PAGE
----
Dog people and cat people are both represented this weekend with new documentaries at SIFF: “Pick of the Litter” and “Catwalk: Tales from the Cat Show Circuit.”
We are, these days, a divided nation, but luckily the Seattle International Film Festival has something for both sides. I’m talking, of course, about the great divide between Dog People and Cat People, each of whom are represented this weekend at the fest in new documentaries. “Pick of the Litter,” directed by Don Hardy Jr. and Dana Nachman, follows five Labrador puppies through their rigorous training to become guide dogs for the blind. “Catwalk: Tales from the Cat Show Circuit,” from Canadian filmmakers Michael McNamara and Aaron Hancox, takes us into the mildly cutthroat world of competitive cat shows.
Speaking from Team Cat here (really, have I ever told you how cute my cat is?), I can say with absolutely no bias whatsoever that these movies are both exactly what you’d expect them to be. “Pick of the Litter” is earnest and heartwarming, filled with adorable camera-licking and tight closeups of beseeching doggy eyes. We watch as the alliterative puppies — Primrose, Poppet, Potomac, Patriot (!) and Phil (best dog name ever) — grow up, make their way through training and find their eventual fate. Will they become guide dogs or breeders, or will they be “career-changed,” a strangely corporate phrase that basically means they blew it, and will have to spend their days as someone’s nonworking pet? I won’t tell you which of the P’s make it through, but I will say that the career-changed ones look a bit embarrassed about it, because they are dogs with a strong sense of responsibility, and yes, damn it, I cried a few times.
There will be no tears shed in “Catwalk,” nor will you find anyone named Patriot; the main characters here are a handsome white Turkish Angora known as Bobby and an insanely fluffy Red Persian with the equally insane name of Oh La La. “Catwalk” is not the slightest bit heartwarming; it’s a quirky Christopher Guest-like movie that just happens to be real (and that, like a cat, probably doesn’t much care what you think of it). The filmmakers try hard to drum up some drama between Bobby and Oh La La’s owners, one of whom is fiercely competitive and one of whom is a contemplative sort who likes to write haiku about her cat. But the pleasure of “Catwalk” is watching the above-it-all expressions of the felines, all of whom seem fairly indifferent to their competitive fates. (There’s an agility test in one of the cat shows involving an obstacle course. Pretty much every cat involved fails miserably, and doesn’t look the least bit embarrassed.)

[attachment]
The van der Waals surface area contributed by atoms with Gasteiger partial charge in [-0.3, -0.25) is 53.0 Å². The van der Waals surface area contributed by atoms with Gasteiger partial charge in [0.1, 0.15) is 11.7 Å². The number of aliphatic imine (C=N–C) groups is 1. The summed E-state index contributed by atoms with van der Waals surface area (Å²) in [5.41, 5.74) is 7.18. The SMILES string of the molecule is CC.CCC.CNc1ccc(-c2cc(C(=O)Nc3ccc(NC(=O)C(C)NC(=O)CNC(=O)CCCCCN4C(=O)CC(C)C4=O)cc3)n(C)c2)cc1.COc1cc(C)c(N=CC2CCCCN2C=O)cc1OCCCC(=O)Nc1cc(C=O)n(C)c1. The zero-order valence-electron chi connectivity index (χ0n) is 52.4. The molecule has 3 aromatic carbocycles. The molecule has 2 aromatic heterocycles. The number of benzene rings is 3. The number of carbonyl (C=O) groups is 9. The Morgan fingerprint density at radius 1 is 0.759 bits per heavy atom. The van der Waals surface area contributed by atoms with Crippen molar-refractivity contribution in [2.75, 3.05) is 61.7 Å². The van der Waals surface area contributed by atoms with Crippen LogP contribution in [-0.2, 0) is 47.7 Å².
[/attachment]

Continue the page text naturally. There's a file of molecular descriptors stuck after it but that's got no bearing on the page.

“Pick of the Litter” is probably the better movie. But I preferred “Catwalk,” for obvious reasons. How often do you get to see a movie whose drama, such as it is, gets interrupted by a hairball? Or one in which a sulky-looking Red Persian gets subjected to a bath, which makes her strangely teeny (and causes her to execute what I swear was an epic eye-roll)? But you won’t go wrong either way.
“Pick of the Litter,” 4:30 p.m. May 23, Majestic Bay; 7 p.m. June 4, Pacific Place (standby tickets only).
“Catwalk: Tales from the Cat Show Circuit,” 3:30 p.m. May 19, Uptown; 1 p.m. May 20, Uptown; 3:30 p.m. June 2, Shoreline. Writer/director Michael McNamara will attend the May screenings.
Seattle International Film Festival, May 17-June 10 at SIFF Cinema Uptown, SIFF Cinema Egyptian, SIFF Film Center, Pacific Place, Majestic Bay (May 18-23), Ark Lodge (May 18-24), Lincoln Square (May 18-31), Kirkland Performance Center (May 31-June 3), Shoreline Community College (May 25-June 2). Individual tickets are $11 for weekday matinees ($9 SIFF members), $14 evening/weekend shows ($12 SIFF members); various ticket packages available. Box office: 206-324-9996, siff.net or at festival venues.